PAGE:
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Typical ATE systems have always been "islands of automation"; they are highly automated but lack an easy connection to other test and data systems. Guru strives to change that; Guru makes it easy and automatic to share files and information between testers and other systems. Guru saves every revision and automatically uses the latest version, so you can develop tests without worrying about breaking anything because an old revision can be restored very easily.

Guru is networked to other Gurus

Unlike a normal filesystem, Guru is a specialized database networked in a hierarchical way. If a file is requested from a Guru and it does not have a match, the Guru requests the file from another Guru which acts as a server. In this way, Test Plans can easily be shared among testers simply by placing the Test Plan on the shared Guru server. Each tester connected to it will find the Test Plan when it is needed by the operator. The networking of Guru requires a TCP port, typically port 50000, for communications with other Gurus. The connection is firewall-safe since the client or "cache" Guru always initiates the communications with the "server" Guru. There is never a need for the server to contact the client directly, so communication is permitted simply by opening a port for outgoing communications.

Guru is like a file system

It is used to store files such as Test Plans and Test Executives, data files, calibration information, and even system software and updates. Files in Guru are like those in a database which can be accessed by file name, like a typical file system, but they can also be found using "metadata", or keys and values assigned to the file. For example, a test executive has key values such as "in development" and "released to production" to easily find the execs which should or should not be seen by operators on the production line. Because of these tags, Guru is also like a database. And because Guru saves every change to every file and automatically uses the latest version of any file, it is much more than a typical file system.

Guru keeps revision histories

Each time a file is revised and stored in Guru, the previous edition is saved in the file's revision history. If the previous version is ever needed, it can easily be retrieved and made current. This automatic revision history occurs for all files stored in Guru, including Test Plans, Test Executives, test data, calibration data, etc. When the storage capacity becomes full, the oldest revisions are discarded according to an expiration policy.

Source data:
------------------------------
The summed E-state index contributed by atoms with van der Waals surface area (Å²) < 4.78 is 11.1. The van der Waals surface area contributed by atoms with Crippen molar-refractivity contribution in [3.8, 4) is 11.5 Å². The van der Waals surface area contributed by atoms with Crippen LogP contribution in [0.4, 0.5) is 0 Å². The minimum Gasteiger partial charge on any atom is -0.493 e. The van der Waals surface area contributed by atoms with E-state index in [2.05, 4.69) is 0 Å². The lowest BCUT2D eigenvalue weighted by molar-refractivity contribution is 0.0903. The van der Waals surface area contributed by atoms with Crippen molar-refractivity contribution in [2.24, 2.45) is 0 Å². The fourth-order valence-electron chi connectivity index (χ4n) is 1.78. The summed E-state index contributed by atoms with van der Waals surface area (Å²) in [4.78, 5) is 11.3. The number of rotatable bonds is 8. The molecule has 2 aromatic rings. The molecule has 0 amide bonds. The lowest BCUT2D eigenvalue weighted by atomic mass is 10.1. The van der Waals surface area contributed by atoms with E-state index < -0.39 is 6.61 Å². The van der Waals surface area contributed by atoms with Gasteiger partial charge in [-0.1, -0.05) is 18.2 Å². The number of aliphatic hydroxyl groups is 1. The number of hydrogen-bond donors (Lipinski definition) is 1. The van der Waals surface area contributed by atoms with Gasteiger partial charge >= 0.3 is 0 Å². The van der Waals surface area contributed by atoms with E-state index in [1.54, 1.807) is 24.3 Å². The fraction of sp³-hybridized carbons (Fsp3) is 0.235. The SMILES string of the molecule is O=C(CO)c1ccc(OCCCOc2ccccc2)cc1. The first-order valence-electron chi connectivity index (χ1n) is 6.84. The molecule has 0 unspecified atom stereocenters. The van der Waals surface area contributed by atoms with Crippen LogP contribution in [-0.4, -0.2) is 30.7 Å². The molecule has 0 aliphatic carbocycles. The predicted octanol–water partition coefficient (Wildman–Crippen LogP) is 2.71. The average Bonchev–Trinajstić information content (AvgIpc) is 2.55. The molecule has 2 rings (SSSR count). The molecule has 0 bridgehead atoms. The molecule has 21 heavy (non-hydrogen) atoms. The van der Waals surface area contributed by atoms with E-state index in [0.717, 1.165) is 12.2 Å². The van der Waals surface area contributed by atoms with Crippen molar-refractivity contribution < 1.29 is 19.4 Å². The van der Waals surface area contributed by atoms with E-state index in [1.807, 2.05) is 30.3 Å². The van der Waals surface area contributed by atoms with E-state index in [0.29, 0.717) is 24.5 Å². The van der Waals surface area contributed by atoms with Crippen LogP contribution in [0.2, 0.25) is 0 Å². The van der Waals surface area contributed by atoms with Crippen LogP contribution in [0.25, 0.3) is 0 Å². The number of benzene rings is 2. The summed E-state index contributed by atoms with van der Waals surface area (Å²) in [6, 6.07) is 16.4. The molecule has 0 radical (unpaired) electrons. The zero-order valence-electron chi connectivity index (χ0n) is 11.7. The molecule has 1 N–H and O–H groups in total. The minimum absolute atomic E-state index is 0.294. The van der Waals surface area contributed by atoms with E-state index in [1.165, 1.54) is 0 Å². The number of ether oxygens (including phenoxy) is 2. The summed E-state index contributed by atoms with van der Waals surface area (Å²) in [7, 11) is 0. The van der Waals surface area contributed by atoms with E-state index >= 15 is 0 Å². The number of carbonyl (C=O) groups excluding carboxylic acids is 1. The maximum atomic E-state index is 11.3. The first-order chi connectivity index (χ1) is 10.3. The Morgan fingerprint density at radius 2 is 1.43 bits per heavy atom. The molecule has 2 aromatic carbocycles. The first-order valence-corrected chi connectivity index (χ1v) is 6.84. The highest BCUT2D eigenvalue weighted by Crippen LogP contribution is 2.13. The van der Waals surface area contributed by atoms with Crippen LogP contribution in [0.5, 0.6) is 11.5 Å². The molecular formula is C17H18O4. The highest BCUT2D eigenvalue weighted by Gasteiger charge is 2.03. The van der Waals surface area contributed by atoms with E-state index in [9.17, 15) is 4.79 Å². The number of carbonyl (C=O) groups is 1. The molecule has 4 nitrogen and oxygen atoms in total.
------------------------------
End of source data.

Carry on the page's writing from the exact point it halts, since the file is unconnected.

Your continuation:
Guru is script capable

Guru is able to start programs on timed events, such as when Guru is itself started or every hour while Guru is running. A Guru Agent script is available that copies files from the Guru to another file system, either a disk drive or a FTP server. Files can be selected using the Guru keys and values, for example, to send any new data logs to a special FTP account for processing by your own database.

Guru is reliable

The RI Software Architecture allows for high amounts of reuse and reliable software control to remove any possibility of undetected technical errors. All files are cryptographically verified with hash codes when read to prevent errors associated with network or hard drive instability. By default, no file is ever deleted until the space is required and an expiration policy is established. Any corruption is detected and the file is automatically repaired.

Guru is secure

Every file is digitally signed by the Guru which created the original file. The signatures are checked by any Guru which receives the object and if the signer is unknown to the receiver, the document is not trusted. Files may also be encrypted by Guru so that only a Guru with the matching key can decrypt and use the file. The encryption and decryption is done automatically so the end user is not burdened with the process.

Guru is safe

Each RI ATE System local Guru is backed up automatically to a "backup" Guru server. Every document that is saved locally is also sent to the backup Guru. If the controller which operates the tester fails, getting back up is as simple as rolling out a new controller with the operating system loaded and connecting it to the network. As soon as the tester is started, the new empty Guru will start requesting files from its backup Guru automatically. The "restore" process is completely transparent to the user. It may take a few milliseconds longer to retrieve the file from the backup Guru, but the file is saved again locally making the new Guru a duplicate of the failed computer. This reduces downtime for a computer failure, one of the most disruptive failures that can occur on a test floor.

Guru helps RI support the tester

We maintain a Guru server at Roos Instruments which distributes software updates to our customers. It also gives customers a way of sending back data such as "service request" information that helps us diagnose and fix software issues which may occur in the field.

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